I need you to help me choose the right spirit
     at the beginning of the day
I need you to help me with my family
     the work I need to get done
     and the pressures that come at me
     before my eyes are even open.
I need you to go ahead of me every step of the way
You will do that
This day is yours
I am yours.
Thank you for loving me and giving me
     the gift of life today.
When I am ready to close my eyes
     at the end of this day
May I say with a steady voice:
I have loved you more today than I did yesterday
But not as much as I will tomorrow.
Make it so, dear Lord.

Yummy! That was some good prayer!

There are just a few more things I need you to do as we begin. In the back of your book there's a commitment card. Sign it. It's like your contract. Let it encourage you to stick with this. Also, I want you to visit the 3D YOUR WHOLE LIFE website. You can find it here. There are lots of valuable resources available on the site. Use them! I also want to tell you about another helpful book that I'm using. You can order a copy from the 3D website. It's called SURRENDERING HUNGER. It's a wonderful devotional with daily readings for those of us who struggle with food issues. You'll find in it a straight-talking (love that!) meditation, and a prayer to give you strength and hope for this fantastic journey. It's written by Jan Johnson, and I promise you'll find her words insightful.

Every Wednesday we'll check in, but you can post a comment any day this week, at any time.  I work from 8-5, Monday through Friday, but when I get off, I'll be around to post your comments. So don't worry if you don't see them right away. We have to do a weigh in, lovies. It's part and parcel of the journey, and it helps to track our progress, though we aren't looking at weight alone as the indicator of our success. But any weight loss program will require a weigh in. It's just how they roll. I'll go first, as horrifying as the thought is. You'll find that number in the comments.

So go, my dears! Exercise, eat right, love God, and bring some beauty and order to your life. You can do it!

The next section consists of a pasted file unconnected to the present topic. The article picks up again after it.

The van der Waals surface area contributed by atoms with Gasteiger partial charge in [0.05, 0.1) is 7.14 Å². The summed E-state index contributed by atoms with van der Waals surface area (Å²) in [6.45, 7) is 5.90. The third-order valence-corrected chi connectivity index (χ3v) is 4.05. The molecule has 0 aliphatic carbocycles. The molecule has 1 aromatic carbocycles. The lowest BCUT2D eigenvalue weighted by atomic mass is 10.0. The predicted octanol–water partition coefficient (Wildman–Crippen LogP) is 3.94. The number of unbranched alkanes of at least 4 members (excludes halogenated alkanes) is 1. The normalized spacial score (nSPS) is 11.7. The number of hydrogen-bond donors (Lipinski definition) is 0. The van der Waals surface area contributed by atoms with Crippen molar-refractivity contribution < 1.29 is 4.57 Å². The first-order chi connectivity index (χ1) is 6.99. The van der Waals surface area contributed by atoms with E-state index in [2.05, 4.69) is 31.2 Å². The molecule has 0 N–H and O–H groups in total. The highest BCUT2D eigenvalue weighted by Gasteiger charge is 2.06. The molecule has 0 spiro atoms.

Much love, and prayers for all of you!


Sunday, September 05, 2010

Frederica Mathewes-Green and a Shining jewel of the East

Hello lovies,

Thanks for being so patient. Here's the wonderful interview with Frederica Mathewes-Green about her fantastic book The Jesus Prayer. Enjoy! And happy Labor Day!

Like many Westerners, I discovered the Jesus Prayer in J.D. Salinger's 1961 book, Franny and Zooey. At the time I had a raging crush on J.D. I would have had his literary love child, but God was kind enough never to let me near that man. But I'm indebted to Salinger, because I read The Way of the PIlgrim in my zeal. I remember saying the Jesus Prayer, and this was when I was a teenager--and feeling that rhythm take up residence inside much, much like I experienced when I left Divine Liturgies. The haunting prayers we sang remained with me for days. Sometimes, when I'm in trouble--and that happens far more often than I wish--I go back to the Jesus Prayer, because my mind can be blown like a fuse by whatever circumstance I'm in, and the Jesus Prayer is the only thing I can deal with. So, I thank God for it. But please tell those of us who don't know or have any experience with it exactly what the Jesus Prayer is.

     The Jesus Prayer is a short prayer that asks Jesus for mercy; the usual form is "Lord Jesus Christ, Son of God, have mercy on me," but it can be a little shorter or longer, depending on what suits you best. The idea is to form the habit of saying it constantly inside, like background music for everything that happens in your life. It is a way to do as St. Paul advised and "Pray constantly." I think for many of us the exhortation to "pray constantly" is intimidating, and not very inviting; it sounds like having to say prayers all the time, which would be tedious. The simplicity of the Jesus Prayer allows it to become second nature, as natural as breathing.